To adapt the colors, we will apply a cartographic style. This style:

• has been proposed by B. Tomio (Weninger) in “A Color Scheme for the Presentation of Sound Immission in Maps : Requirements and Principles for Design” (see publication and website)
• is provided (by NoiseModelling team) as a `.sld` (Style Layer Descriptor) file and can be downloaded here

Note

If you want to know more about noise map styles, you should read the “Noise Map Color Scheme” page.

Once downloaded, make a double click on the layer `CONTOURING_NOISE_MAP`. It will opens the property panel. Here, click on the `Symbology` tab. In the `Style` menu (at the bottom), choose `Load style`. Then in the opened dialog, click on the `...` icon to search the `style_beate_tomio.sld` file. Once selected, click on `Load style`.

The style with its different colors is now displayed.

Press `OK` to apply and close the dialog. Your noise map is now well colorized and you can navigate into it to see the influence of buildings on noise levels.

## Step 4: Change the default parameters¶

To produce this noise map, we used, in most of WPS scripts, default parameters (e.g the height of the source, the number of reflections, the air temperature, …). You are prompted to redo some of the previous steps by changing some of the settings. You will then be able to visually see what impact they have on the final noise map.

Note

To change optionnal parameters (the yellow boxes) just select them and fill the needed informations in the right-side menu.

## Step 5 (bonus): Change the directivity¶

In this bonus step, we will manage with the directivity. To do so, we will apply the following method:

1. Get directivity
2. Update the `Source_Point` table
3. Import needed data into NoiseModelling
4. Produce the noise map, taking into acount directivity parameters

### Directivity¶

The directivity table aims at modeling a realistic directional noise source. To do so, we associate to each “Theta-Phi” pair an attenuation in dB.

• `DIR_ID` : identifier of the directivity sphere
• `THETA` : vertical angle in degrees, 0 (front), -90 (bottom), 90 (top), from -90 to 90
• `PHI`: horizontal angle in degrees, 0 (front) / 90 (right), from 0 to 360
• `LW500` : attenuation levels in dB for 500 Hz

Each of the sound sources has its own directivity. For the exercise we will use the directivity of a train, which is provided in the file Directivity.csv and which you are invited to download.

Extract from the directivity table (Directivity.csv)
DIR_ID THETA PHI LW500
1 -90 0 -20
1 -85 0 -20
1 -80 0 -20
1 -75 0 -20
1 -70 0 -20
1 -65 0 -20

Below is an illustration generated from train directivity formula.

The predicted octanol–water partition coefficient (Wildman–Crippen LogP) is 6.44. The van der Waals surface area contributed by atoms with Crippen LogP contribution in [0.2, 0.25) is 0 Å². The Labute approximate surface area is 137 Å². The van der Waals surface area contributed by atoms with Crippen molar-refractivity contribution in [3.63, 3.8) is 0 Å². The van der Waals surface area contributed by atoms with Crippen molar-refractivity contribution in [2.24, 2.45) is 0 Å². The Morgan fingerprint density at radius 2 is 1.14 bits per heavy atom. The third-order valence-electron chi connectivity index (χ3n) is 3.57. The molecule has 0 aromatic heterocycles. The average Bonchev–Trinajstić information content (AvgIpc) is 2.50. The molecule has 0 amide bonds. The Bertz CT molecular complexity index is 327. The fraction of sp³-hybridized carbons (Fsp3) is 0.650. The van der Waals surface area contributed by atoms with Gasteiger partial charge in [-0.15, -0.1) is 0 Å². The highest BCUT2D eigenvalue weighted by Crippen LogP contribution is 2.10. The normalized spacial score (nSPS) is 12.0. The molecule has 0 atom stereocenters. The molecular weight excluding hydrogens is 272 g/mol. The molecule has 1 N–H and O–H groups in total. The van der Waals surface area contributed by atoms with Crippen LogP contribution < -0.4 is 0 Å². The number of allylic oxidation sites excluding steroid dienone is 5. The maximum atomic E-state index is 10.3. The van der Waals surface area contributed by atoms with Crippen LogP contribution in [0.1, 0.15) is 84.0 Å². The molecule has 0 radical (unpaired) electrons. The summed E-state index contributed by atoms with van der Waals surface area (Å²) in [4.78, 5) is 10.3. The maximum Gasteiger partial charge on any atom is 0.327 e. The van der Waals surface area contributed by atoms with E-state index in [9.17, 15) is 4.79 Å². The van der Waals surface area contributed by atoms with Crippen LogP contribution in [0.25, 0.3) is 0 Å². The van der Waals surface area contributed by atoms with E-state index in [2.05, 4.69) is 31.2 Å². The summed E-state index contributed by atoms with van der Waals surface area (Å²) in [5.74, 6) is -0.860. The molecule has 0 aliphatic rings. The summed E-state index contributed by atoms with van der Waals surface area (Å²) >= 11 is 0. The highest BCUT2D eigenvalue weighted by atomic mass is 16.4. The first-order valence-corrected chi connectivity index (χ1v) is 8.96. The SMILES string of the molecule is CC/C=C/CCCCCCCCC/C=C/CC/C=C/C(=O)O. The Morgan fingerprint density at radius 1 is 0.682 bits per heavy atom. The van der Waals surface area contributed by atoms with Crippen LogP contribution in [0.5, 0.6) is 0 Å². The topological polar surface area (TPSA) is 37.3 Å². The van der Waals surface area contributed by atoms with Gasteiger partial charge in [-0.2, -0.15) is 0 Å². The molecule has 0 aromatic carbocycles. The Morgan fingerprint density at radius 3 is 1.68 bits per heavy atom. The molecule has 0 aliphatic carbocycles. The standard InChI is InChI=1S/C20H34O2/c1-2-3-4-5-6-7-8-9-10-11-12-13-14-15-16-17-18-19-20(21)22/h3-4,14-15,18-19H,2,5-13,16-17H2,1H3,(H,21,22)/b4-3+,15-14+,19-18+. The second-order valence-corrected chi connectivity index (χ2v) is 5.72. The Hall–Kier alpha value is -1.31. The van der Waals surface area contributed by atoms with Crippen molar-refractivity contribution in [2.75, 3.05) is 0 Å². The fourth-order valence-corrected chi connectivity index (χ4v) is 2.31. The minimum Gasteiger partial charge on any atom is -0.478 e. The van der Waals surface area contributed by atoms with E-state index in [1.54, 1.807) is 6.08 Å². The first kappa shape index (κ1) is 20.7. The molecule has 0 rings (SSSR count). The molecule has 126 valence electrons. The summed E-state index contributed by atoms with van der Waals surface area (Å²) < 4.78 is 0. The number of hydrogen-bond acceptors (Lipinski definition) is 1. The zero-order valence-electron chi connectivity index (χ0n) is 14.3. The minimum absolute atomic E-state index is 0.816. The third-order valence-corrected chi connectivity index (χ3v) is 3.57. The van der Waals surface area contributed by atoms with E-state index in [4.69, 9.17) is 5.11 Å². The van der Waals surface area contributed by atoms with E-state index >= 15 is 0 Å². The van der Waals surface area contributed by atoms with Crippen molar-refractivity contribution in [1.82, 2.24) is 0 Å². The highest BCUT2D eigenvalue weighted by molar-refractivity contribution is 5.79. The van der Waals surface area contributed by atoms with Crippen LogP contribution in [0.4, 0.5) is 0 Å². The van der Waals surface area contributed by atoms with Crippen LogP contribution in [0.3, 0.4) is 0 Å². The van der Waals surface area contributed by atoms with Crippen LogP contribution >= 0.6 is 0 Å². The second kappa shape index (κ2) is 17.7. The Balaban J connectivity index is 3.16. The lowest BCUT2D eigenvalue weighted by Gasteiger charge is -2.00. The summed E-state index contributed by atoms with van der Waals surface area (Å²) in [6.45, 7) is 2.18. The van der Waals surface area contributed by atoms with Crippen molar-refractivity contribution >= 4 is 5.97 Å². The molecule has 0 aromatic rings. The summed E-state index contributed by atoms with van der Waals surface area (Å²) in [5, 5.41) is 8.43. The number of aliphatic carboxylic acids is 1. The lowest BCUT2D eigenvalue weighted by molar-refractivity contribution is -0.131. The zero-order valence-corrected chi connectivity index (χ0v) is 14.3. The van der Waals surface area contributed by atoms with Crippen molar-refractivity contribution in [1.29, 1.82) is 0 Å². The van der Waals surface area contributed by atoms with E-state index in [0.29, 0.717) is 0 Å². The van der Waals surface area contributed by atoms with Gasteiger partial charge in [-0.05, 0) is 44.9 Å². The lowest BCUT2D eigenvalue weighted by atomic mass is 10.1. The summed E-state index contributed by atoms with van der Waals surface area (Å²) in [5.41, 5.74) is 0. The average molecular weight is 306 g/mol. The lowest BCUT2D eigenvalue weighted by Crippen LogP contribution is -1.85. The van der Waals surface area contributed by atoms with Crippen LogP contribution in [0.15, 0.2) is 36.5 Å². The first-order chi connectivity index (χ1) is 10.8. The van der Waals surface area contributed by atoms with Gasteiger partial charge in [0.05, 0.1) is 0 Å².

### Update source point table¶

To play with directivity, we need to add 4 fields in the source point table:

• Yaw
• `Name` : YAW
• `Description` : Source horizontal orientation in degrees. For points 0° North, 90° East. For lines 0° line direction, 90° right of the line direction.
• `Type` : Decimal number
• `Length` : 4
• Pitch
• `Name` : PITCH
• `Description` : Source vertical orientation in degrees. 0° front, 90° top, -90° bottom. (FLOAT).
• `Type` : Decimal number
• `Length` : 4
• Roll
• `Name` : ROLL
• `Description` : Source roll in degrees
• `Type` : Decimal number
• `Length` : 4
• Direction identififier
• `Name` : DIR_ID
• `Description` : Identifier of the directivity sphere from tableSourceDirectivity parameter or train directivity if not provided -> OMNIDIRECTIONAL(0), ROLLING(1), TRACTIONA(2), TRACTIONB(3), AERODYNAMICA(4), AERODYNAMICB(5), BRIDGE(6)
• `Type` : Integer
• `Length` : 2

Note

Source image: GregorDS, CC BY-SA 4.0, via Wikimedia Commons

In our example, we will update the `Point_Source.geojson` file to add these columns and to fill them with new information. To do so, just edit the file into a text editor and replace the following lines. Save it once done.

```{ "PK": 1, "LWD500": 100.0}
```

by

```{ "PK": 1, "LWD500": 100.0, "YAW": 45, "PITCH": 0, "ROLL": 0, "DIR_ID" : 1 }
```

Here we can see that the Yaw is setted to 45°. Pitch and Roll are equal to 0, and the directivity is defined as `1` and will refer to the directivy table (see below).

So your final .geojson file should look like this

```{
"type": "FeatureCollection",
"name": "Point_Source",
"crs": {"type": "name", "properties": { "name": "urn:ogc:def:crs:EPSG::2154" } },
"features": [{"type": "Feature", "properties": { "PK": 1, "LWD500": 100.0, "YAW": 45, "PITCH": 0, "ROLL": 0, "DIR_ID" : 1 },
"geometry": {"type": "Point", "coordinates": [223771.0727, 6757583.2983, 0.0]}
}]
}
```

### Import data¶

Now, in NoiseModelling we have to:

• Import the `Directivy.csv` file
• Reimport the `Point_Source.geojson` file in order to take into account the changes
• Import the `dem.geojson` file, which is placed here `./NoiseModelling_4.0.0/data_dir/data/wpsdata/dem.geojson`. By taking into account the ground elevation, this file will help us to get better results.

To do so, just use the `Import_and_Export:Import_Table` WPS script.

### Generate the Delaunay triangulation¶

Use the `Receivers:Delaunay_Grid` WPS script. Fill the following parameters and click on `Run Process` button:

• `Sources table name` : `POINT_SOURCE`
• `Maximum Area` : `60`
• `Buildings table name`: `BUILDINGS`
• `Height` : `1.6`

### Compute noise level from source¶

Use the `NoiseModelling:Noise_level_from_source` WPS script. Fill the following parameters and click on `Run Process` button:

• `Sources table name` : `POINT_SOURCE`
• `Buildings table name` : `BUILDINGS`
• `Receivers table name` : `RECEIVERS`
• `Ground absorption table name` : `GROUND_TYPE`
• `Source directivity table name` : `DIRECTIVITY`
• `Maximum source-receiver distance` : `800`
• `Do not compute LDEN_GEOM table` : `true`
• `Do not compute LNIGHT_GEOM table` : `true`
• `Do not compute LEVENING_GEOM table` : `true`
• `DEM table name` : `DEM`

### Create isosurface¶

Use the `Acoustic_Tools:Create_Isosurface` WPS script. Fill the following parameters and click on `Run Process` button:

• `Sound levels table` : `LDAY_GEOM`
• `Polygon smoothing coefficient` : 0.4

### Export and visualize resulting tables¶

Use the `Import_and_Export:Export_Table` WPS script to export the `CONTOURING_NOISE_MAP` table into a shapefile called `CONTOURING_NOISE_MAP_DIRECTIVITY`.

Then, load `CONTOURING_NOISE_MAP_DIRECTIVITY.shp` into QGIS. Apply the `noisemap_style.sld` style, and compare with `CONTOURING_NOISE_MAP.shp` produced in Step 3.